OR WAIT null SECS
Given the influx of artificial intelligence (AI)-powered tools in health care, this author examines the potential intersection of this technology and ultrasound examination in obstetrics and gynecologic (OB/GYN) care
From entertainment to commerce, artificial intelligence (AI) is making a difference in many aspects of life and has the power to advance diagnostics. Next-generation healthcare technology has begun implementing many AI-powered tools to improve efficacy and patient safety, and enhance the clinician experience.1
There are several image acquisition and analysis capabilities that can be enhanced by an AI application for each task.2 These capabilities include:
• Classification – identifying objects that are present in the scan
• Segmentation – locating organ boundaries
• Navigation – visualizing how to best acquire an optimal scan
• Quality assessment – determining if a diagnosis can be made based on the scan
• Diagnosis – reviewing what is wrong with the imaged object
Nearly every woman requires an ultrasound at some point during their care. There is huge potential for AI to assist in repetitive tasks and provide promising workload-changing advances with the use of ultrasound in obstetrics and gynecologic (OB/GYN) care.2
Can AI Have an Impact in OB/GYN Care?
According to research published in Ultrasound in Obstetrics and Gynecology, AI has had little impact on the field of OB/GYN thus far.2 However, it is on track to make waves within the sector. Recently there’s been a push for collaboration between AI developers and ultrasound professionals.2 Medical device companies have listened to this call to action and have begun innovating and implementing AI technology within ultrasound solutions for women’s health.
It is critical to monitor and observe fetal growth and development throughout pregnancy. Ultrasound examination is one method of tracking these changes.3 One of the conditions that clinicians monitor for is congenital heart disease (CHD), which is one of the leading organ-specific birth defects as well as the leading cause of infant morbidity and mortality from congenital malformations. In regard to prenatal detection of CHD, two-dimensional sonography delivers low levels of accuracy – only 15 to 39 percent – due to the complex anatomy and small size of the fetal heart.4
To address this, tools and solutions using AI have been developed to enhance visualization and allow physicians to provide a CHD diagnosis more accurately.4 One tool, known as Fetal Intelligent Navigation Echocardiography (FINE), integrates spatiotemporal image correlation volume data sets using “intelligent navigation” technology to simplify fetal cardiac examinations and reduce operator dependency.
Researchers have investigated FINE over the past several years to determine accuracy. In a 2020 publication, Yeo and Romero found that FINE:
• Helps healthcare providers assess both normal and abnormal fetal hearts.
• Can automatically provide nine standard fetal echocardiography views in 96 to 100 percent of normal fetal heart cases.
• Can provide clinically useful information about cardiac structure and function in both normal and abnormal fetal hearts when color Doppler is activated.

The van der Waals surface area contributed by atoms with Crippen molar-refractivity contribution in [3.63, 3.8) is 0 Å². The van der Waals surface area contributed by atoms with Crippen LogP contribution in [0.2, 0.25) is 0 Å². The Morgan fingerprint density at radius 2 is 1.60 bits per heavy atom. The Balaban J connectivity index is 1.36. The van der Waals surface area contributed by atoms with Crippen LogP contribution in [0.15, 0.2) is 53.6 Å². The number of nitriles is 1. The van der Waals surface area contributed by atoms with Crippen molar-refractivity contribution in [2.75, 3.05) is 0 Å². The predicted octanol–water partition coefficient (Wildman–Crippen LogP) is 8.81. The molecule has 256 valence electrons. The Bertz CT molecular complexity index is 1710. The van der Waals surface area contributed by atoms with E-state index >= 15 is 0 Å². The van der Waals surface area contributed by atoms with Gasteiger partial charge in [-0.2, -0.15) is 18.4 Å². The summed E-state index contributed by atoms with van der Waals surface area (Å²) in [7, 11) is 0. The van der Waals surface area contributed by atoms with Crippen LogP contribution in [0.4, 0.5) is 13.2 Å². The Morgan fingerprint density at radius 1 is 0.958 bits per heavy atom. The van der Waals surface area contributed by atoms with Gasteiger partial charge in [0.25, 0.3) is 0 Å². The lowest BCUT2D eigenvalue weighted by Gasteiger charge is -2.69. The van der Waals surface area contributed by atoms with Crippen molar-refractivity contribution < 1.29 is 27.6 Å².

• Has high sensitivity (98 percent) and specificity (93 percent) for the detection of CHD.4
FINE technology, which is exclusively known as 5D Heart™ on Samsung ultrasound systems, was created to provide high-quality prenatal screening and diagnosis of CHD to clinicians and pregnant mothers.4
Since obstetric ultrasound is time-consuming, the use of AI may also reduce exam time and improve workflow.3 Working in very fast-paced environments, clinicians are looking for accuracy and speed in diagnostic tools. From administrative workflow to clinical documentation and patient outreach, AI can help with all aspects of the diagnostic process.1
What The Future Holds for AI and Ultrasound Imaging
Experts and research trends continue to show how AI will revolutionize the medical imaging sector in the future. One recent study published in the National Library of Medicine estimated that AI applications have the potential to cut annual U.S. healthcare costs by $150 billion in 2026.1
Some worry that AI algorithms will replace health-care providers but they will actually act as clinical support tools. By working in tandem with AI algorithms, physicians can better ensure that tests are performed accurately, and the correct diagnosis is reached. To improve patient care and reduce costs, we must encourage and provide support for providers to learn more about AI applications and fully engage them in practice. We expect to continue seeing new and updated AI tools to stay at the forefront of the imaging sector and OB/GYN care.
1. Bohr A, Memarzadeh K. The rise of artificial intelligence in healthcare applications. National Library of Medicine. 2020;25-60. Available at: https://www.ncbi.nlm.nih.gov/pmc/articles/PMC7325854/ . Published June 26, 2020. Accessed September 20, 2022.
2. Drukker L, Noble JA, Papageorghiou AT. Introduction to artificial intelligence in ultrasound imaging in obstetrics and gynecology. Ultrasound Obstet Gynecol. 2020;56(4):498-505.
3. Chen Z, Liu Z, Du M, Wang Z Artificial intelligence in obstetric ultrasound: an update and future applications. Front Med (Lausanne). Available at: https://www.frontiersin.org/articles/10.3389/fmed.2021.733468/full . Published August 27, 2021. Accessed September 20, 2022.
4. Yeo L, Romero R. New and advanced features of fetal intelligent navigation echocardiography (FINE) or 5D heart. J Matern Fetal Neonatal Med. 2022;35(8):1498-1516.